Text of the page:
Review 1769: The Man from St. Petersburg

Back in the days when Ken Follett and John Le Carré were the major names in the espionage genre, I used to read both and sometimes confuse them. However, at some point I realized that, of the two, Le Carré is really the master of the genre and the better writer, so I stopped reading Follett. When Pillars of the Earth came out, I read that and decided that historical fiction was not Follett’s genre (I know many would disagree), so I stopped reading him altogether. This is a long way of staying that I picked up The Man from St. Petersburg by mistake.

The premise is intriguing. It’s 1909, and Winston Churchill wants to avoid a war with Germany by making a pact with Russia. The czar wants Prince Aleksey Andreyevich Orlov to handle the negotiations, so Churchill wants Lord Walden, whose wife Lydia is Orlov’s aunt, to handle the British side. Back in Russia, the anarchists want a revolution, which they believe would be kicked off by a war, so they want the negotiations stopped. One of the anarchists, Feliks, must kill Orlov, and he goes to England to do so.

I thought that sounded interesting, but not too far in I felt like Follett was just putting his characters through their paces, making them do what he needed them to do. The diplomatic conversations lacked the subtlety they actually would have had. They just seemed crude and too direct. Finally, a major plot point that was supposed to be a surprise on about page 80 was too loudly telegraphed on page 10. I stopped reading about one third of the way into the book.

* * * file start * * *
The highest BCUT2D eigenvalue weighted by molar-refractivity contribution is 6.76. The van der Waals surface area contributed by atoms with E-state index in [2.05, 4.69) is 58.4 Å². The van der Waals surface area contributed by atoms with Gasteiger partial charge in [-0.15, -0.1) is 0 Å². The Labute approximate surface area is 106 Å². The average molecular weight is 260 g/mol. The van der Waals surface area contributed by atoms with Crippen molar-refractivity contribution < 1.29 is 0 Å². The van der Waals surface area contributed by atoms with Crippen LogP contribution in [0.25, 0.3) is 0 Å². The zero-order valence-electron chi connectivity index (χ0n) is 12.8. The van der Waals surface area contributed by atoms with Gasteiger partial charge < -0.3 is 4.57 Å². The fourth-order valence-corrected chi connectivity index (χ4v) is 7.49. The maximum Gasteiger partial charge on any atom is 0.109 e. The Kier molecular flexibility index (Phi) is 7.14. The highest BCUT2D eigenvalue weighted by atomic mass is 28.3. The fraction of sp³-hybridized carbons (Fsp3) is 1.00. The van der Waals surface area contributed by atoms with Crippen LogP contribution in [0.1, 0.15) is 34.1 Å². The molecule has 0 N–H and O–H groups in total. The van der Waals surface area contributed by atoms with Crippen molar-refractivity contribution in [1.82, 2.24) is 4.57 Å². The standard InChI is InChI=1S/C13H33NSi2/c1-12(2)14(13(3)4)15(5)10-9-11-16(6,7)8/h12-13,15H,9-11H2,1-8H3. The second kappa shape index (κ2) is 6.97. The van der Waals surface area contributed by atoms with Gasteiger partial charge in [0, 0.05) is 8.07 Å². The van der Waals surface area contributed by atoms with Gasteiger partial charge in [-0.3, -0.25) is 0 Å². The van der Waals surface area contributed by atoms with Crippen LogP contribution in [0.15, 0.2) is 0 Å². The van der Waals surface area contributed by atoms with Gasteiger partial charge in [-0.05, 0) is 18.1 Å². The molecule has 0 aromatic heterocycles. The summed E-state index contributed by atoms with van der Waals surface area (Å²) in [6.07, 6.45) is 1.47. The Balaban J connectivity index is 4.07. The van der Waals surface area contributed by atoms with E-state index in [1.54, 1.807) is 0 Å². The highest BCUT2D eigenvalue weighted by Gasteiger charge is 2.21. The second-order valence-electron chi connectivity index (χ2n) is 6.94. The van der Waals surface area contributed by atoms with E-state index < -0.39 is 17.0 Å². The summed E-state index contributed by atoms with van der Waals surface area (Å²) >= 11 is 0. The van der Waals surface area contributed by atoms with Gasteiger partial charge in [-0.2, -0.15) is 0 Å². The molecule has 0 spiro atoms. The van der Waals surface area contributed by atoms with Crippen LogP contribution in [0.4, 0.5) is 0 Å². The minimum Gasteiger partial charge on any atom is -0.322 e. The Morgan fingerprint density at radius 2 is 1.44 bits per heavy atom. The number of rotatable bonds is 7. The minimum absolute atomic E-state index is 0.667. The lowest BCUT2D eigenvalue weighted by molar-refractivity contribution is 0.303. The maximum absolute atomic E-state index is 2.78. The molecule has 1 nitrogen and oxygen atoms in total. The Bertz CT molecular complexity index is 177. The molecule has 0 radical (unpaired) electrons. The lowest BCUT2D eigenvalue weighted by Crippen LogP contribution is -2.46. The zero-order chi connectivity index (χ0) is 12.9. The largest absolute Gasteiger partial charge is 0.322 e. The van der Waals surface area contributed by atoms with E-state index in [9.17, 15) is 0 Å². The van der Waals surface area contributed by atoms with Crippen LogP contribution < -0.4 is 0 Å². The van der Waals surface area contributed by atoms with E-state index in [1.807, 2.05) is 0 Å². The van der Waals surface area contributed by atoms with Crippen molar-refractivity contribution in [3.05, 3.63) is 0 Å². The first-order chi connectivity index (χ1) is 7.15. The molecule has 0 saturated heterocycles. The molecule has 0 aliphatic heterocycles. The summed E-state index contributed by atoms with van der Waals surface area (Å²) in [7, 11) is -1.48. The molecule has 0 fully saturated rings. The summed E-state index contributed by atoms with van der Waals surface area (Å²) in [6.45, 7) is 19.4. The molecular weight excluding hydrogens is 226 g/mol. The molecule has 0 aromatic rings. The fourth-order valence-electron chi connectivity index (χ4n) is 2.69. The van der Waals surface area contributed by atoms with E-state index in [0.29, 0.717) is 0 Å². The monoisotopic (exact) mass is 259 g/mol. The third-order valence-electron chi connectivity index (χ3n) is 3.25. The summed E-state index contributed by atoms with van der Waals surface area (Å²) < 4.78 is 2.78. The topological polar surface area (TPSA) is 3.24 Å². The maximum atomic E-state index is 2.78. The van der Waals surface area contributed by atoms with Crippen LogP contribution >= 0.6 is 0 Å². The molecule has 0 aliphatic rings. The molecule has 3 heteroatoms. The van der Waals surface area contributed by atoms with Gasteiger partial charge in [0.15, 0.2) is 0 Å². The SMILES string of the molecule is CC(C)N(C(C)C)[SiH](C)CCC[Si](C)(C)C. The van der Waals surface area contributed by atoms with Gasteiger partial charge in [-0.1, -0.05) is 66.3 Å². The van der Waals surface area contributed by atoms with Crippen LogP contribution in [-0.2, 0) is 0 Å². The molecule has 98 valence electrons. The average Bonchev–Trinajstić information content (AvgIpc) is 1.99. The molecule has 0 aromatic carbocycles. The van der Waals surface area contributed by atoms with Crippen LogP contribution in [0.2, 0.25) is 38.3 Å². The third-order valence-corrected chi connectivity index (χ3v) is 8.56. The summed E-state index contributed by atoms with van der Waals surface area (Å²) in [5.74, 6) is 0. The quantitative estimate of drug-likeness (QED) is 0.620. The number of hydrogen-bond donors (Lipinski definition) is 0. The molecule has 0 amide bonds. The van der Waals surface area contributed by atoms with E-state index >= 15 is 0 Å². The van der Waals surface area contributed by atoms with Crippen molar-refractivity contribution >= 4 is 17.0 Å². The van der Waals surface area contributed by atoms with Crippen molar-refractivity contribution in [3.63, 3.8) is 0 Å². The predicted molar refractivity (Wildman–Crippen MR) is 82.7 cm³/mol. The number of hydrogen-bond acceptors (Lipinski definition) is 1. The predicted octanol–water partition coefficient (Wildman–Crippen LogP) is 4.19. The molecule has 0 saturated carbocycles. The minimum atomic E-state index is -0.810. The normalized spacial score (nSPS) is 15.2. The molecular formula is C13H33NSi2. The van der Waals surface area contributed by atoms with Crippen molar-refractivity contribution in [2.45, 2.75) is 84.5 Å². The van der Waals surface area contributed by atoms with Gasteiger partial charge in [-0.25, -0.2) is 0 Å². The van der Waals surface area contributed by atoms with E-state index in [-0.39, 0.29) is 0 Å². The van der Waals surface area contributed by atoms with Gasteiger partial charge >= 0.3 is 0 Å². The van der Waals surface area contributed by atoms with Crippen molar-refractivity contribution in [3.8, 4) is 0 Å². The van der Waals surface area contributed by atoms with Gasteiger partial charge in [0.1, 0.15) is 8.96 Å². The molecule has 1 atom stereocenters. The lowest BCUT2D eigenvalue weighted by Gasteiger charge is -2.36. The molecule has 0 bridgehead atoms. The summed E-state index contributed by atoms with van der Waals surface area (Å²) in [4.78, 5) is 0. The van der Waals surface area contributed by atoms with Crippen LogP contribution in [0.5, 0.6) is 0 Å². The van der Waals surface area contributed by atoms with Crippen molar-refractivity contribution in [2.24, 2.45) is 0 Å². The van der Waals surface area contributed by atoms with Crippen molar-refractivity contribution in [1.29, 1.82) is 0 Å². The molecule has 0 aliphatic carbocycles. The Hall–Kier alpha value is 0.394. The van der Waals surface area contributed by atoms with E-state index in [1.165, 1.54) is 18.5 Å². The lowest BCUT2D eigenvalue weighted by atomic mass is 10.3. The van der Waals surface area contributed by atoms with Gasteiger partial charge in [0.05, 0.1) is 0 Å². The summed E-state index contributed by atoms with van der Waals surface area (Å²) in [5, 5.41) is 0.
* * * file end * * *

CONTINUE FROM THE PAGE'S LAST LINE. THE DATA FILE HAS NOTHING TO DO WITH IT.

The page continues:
Code to Zero

Munich

The Revolution of Marina M.

5 thoughts on “Review 1769: The Man from St. Petersburg

  1. IronMike December 14, 2021 / 7:01 pm

    Thanks for this review. I’m a HUGE Le Carre fan, and am just about done with all his works. Looking for someone else. Martin Cruz Smith, while not espionage/spy, is a close second, I really would like another author who knows the spy game.

    I read The Charm School some years ago and must admit that it sucked. I know so many who loved it, but I’m unique in that I’ve served as a diplomat overseas (Moscow, even). The actions of the diplomats in The Charm School were simply ignorant, and would never happen.

    So I’m stuck. Who to read after I’m done with Le Carre? I know now not to put Follett on my list, and for that I thank you. (FWIW, reviews like this where the reviewer doesn’t actually finish the book are just as valuable as those where s/he reads the entire book.)

    • whatmeread December 14, 2021 / 7:15 pm

      I really liked Gorky Park, but I can’t say I thought that much of one other of Smith’s that I tried. However, that was years ago, and my priorities have changed. I don’t know that he’s written anything based in Russia, but you might try Robert Harris. His two more recent books aren’t as good, but try An Officer and a Spy, about the Dreyfus affair. Also, with your background, you should love Snowdrops by A. D. Miller, if you haven’t already read it.

      • IronMike December 15, 2021 / 7:15 pm

        Thanks! I will try those. I think I’ve read Harris, if he’s the one who wrote Fatherland. As for Martin Cruz Smith, his Polar Star and Havana Bay were great. I’ve read 5 of the Arkady Renko books. No Smiley, but still good.

  2. thecontentreader December 17, 2021 / 6:14 am

    I listened (yes, listened, not my favourite way of reading) to this book while travelling in the Caribbean in December 2019. I have not read a Follett book in years, and realised, after reading this, that I have to got back to his book. I really loved it. I found it very exciting as the story developed. Maybe you stopped reading too early?

    • whatmeread December 17, 2021 / 11:48 am

      That’s always the question.

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